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Re: Cosmic rays and the estimation of paleo-elevation
ahhh HAAA! Thanks to Michael's GeoRef file, I found a reference on
Gosse, John C., and F. M. Phillips. 2001. Terrestrial in situ cosmogenic
nuclides: theory and application. Quaternary Science Reviews 20, no.
Here are the elements that have stable *distinctive* cosmogenic isotopes:
(I left off the subscripts and superscripts)
He, Be, C, Ne, Al, Cl
Apparently, these *distinctive* isotopic changes are measurable in rocks
with as little as 100 years exposure to high levels of cosmic rays.
The authors didn't mention the potential use of this technique to measure
the amounts and ratios in bones that have lain on (or were shallowly
buried in) high altitude soil. But they *do* claim the method works well
for "virtually any lithology". *Any* lithology, hmmm?
Now, we're probably all thinking the same thing: What would 100 years
(or even better, 1000 years) of exposure to high altitude cosmic rays add
to the shallowly buried bones of a mountain dinosaur?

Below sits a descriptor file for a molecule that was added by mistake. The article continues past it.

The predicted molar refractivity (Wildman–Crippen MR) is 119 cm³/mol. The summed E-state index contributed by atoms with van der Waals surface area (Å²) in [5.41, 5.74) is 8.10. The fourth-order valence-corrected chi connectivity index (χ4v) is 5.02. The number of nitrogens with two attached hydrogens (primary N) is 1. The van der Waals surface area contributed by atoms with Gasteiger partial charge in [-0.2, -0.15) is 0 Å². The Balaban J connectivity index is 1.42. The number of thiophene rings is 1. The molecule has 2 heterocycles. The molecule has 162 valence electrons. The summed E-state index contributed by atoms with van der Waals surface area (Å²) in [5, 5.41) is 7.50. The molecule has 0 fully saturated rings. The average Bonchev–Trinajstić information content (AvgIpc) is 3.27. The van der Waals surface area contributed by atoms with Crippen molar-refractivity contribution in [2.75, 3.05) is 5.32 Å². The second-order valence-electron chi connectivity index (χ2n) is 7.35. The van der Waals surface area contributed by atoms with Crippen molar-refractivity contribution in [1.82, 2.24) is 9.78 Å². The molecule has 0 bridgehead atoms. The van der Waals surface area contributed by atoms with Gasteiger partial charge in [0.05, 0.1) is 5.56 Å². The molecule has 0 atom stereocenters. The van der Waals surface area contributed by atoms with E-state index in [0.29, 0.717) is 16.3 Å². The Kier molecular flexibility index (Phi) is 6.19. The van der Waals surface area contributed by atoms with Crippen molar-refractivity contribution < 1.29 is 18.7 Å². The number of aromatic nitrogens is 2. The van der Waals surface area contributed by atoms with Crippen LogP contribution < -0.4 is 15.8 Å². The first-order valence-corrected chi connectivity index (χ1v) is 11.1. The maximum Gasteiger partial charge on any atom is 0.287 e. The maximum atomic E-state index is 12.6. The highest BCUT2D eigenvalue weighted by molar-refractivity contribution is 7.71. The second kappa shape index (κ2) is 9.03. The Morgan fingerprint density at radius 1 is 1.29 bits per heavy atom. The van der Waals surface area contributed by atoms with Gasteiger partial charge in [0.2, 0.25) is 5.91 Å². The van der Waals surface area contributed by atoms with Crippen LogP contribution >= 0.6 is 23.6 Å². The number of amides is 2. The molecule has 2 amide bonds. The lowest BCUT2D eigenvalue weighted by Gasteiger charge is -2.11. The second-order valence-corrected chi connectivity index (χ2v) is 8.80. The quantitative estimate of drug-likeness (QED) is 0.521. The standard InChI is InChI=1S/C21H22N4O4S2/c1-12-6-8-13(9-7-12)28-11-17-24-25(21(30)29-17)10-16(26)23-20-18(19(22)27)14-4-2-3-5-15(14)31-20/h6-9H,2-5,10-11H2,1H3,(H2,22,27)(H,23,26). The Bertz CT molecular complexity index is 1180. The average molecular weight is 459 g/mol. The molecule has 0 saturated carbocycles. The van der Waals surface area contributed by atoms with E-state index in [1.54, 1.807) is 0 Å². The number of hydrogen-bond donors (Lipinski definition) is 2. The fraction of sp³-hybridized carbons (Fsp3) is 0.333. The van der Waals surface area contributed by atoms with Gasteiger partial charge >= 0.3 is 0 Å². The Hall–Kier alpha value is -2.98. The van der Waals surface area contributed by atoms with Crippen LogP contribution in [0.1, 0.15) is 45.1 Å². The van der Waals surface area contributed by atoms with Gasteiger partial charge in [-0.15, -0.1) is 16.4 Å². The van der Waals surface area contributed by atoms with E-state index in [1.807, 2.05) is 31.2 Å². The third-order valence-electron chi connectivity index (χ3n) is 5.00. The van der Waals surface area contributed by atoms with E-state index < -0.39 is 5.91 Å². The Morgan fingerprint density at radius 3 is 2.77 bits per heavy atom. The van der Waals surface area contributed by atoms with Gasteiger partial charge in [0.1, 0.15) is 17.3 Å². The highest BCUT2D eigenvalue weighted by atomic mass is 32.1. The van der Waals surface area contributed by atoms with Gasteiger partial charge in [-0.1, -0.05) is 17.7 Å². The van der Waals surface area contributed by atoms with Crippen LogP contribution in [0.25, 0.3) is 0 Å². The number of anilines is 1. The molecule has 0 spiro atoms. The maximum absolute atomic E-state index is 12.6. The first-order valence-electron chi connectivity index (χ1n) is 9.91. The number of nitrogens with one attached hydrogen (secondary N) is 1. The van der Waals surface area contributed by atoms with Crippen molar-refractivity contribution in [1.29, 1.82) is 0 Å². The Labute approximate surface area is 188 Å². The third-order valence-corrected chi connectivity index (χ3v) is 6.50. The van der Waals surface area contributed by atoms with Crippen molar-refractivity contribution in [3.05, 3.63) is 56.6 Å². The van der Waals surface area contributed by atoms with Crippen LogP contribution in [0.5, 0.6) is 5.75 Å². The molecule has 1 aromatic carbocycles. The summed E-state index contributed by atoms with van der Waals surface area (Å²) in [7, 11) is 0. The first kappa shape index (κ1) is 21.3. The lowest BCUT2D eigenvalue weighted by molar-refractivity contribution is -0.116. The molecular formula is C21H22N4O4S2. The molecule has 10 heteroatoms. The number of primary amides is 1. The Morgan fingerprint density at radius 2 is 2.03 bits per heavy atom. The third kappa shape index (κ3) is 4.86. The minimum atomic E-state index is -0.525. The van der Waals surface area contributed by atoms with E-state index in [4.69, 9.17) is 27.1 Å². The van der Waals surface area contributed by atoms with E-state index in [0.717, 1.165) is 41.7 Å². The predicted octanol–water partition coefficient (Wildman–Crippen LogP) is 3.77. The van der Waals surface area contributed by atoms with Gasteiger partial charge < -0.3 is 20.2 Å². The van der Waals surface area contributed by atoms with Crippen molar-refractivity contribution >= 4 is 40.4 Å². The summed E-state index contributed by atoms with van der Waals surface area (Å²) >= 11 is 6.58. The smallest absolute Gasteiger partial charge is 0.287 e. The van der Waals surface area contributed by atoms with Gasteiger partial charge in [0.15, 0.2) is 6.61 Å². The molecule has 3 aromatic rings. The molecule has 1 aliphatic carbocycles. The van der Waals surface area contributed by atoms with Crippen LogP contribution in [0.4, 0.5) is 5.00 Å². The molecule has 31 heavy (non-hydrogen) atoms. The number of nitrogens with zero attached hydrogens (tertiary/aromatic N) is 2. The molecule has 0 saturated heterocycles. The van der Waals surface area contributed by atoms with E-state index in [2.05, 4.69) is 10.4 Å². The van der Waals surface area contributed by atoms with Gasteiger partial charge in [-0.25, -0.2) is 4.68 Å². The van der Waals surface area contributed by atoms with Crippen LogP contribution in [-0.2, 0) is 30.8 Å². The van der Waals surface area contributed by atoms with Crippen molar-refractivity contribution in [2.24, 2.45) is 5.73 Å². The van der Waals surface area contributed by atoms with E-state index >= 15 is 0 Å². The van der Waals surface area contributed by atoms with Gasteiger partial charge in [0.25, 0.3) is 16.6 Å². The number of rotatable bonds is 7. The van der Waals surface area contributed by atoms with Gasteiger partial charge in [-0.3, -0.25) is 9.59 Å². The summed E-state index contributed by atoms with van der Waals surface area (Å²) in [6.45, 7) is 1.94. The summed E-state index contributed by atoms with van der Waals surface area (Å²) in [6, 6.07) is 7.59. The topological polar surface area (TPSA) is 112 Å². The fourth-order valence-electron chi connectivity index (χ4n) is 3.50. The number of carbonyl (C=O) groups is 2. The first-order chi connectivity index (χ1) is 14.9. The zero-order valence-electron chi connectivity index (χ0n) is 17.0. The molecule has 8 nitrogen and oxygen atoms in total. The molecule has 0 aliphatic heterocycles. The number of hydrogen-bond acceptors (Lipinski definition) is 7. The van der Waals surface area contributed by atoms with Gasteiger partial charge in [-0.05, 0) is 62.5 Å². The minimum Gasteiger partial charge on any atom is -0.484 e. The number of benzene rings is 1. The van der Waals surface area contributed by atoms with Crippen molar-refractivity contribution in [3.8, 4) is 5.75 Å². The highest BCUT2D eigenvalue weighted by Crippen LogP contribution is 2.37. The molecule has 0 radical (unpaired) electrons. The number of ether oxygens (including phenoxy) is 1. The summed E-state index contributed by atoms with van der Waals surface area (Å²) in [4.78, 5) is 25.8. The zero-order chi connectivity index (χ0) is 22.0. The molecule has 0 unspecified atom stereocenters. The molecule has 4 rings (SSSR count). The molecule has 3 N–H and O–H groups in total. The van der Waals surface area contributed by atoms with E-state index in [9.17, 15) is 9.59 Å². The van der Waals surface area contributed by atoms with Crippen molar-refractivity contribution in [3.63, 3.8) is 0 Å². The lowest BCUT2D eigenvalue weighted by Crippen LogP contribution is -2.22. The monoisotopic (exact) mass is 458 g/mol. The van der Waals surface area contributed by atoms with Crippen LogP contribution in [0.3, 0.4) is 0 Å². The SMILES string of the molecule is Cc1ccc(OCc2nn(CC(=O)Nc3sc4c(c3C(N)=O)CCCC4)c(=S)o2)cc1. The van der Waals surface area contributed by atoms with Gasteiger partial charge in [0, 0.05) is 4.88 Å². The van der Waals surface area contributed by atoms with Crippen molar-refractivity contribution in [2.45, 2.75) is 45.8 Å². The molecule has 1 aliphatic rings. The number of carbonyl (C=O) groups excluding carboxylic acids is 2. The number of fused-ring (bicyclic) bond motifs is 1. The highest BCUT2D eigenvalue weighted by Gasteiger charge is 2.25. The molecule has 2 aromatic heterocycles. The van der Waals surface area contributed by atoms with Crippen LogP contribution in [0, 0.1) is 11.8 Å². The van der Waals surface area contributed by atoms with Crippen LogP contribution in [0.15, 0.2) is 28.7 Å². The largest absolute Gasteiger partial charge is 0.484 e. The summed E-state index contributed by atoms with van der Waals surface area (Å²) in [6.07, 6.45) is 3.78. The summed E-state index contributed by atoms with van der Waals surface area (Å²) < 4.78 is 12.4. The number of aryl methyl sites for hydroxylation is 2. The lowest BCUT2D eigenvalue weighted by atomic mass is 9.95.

Can we segregate dinosaur taxa into "cosmogenic isotope categories" by
On Thu, 27 Jul 2006 11:31:21 -0800 Michael Tapp <firstname.lastname@example.org> writes:
> Sorry if you could read this twice....
> Hi Phil,
> Jennifer McElwain at the Field Museum has been doing some work with
> fossil plants and paleoaltimetry, using the stomatal index i
> If you have any plant matter in your conglomerate, this might be
> something to look into. I know I have a recent paper on it, but i
> can't seem to find it right now, so i've attached a pdf with a quick
> GeoRef search with some ref's.
> Michael Tapp
> Department of Geology and Geophysics
> University of Alaska Fairbanks
> "Given enough time, the proper resources, and access to some really
> toxic stuff, one can probably dissolve just about anything except
> Peep eyes." www.PeepResearch.org
Associate the following words: "Feisty", "Caffeine", "Weird", "Neither",
"Rotweiller". The answer will be provided in a future post.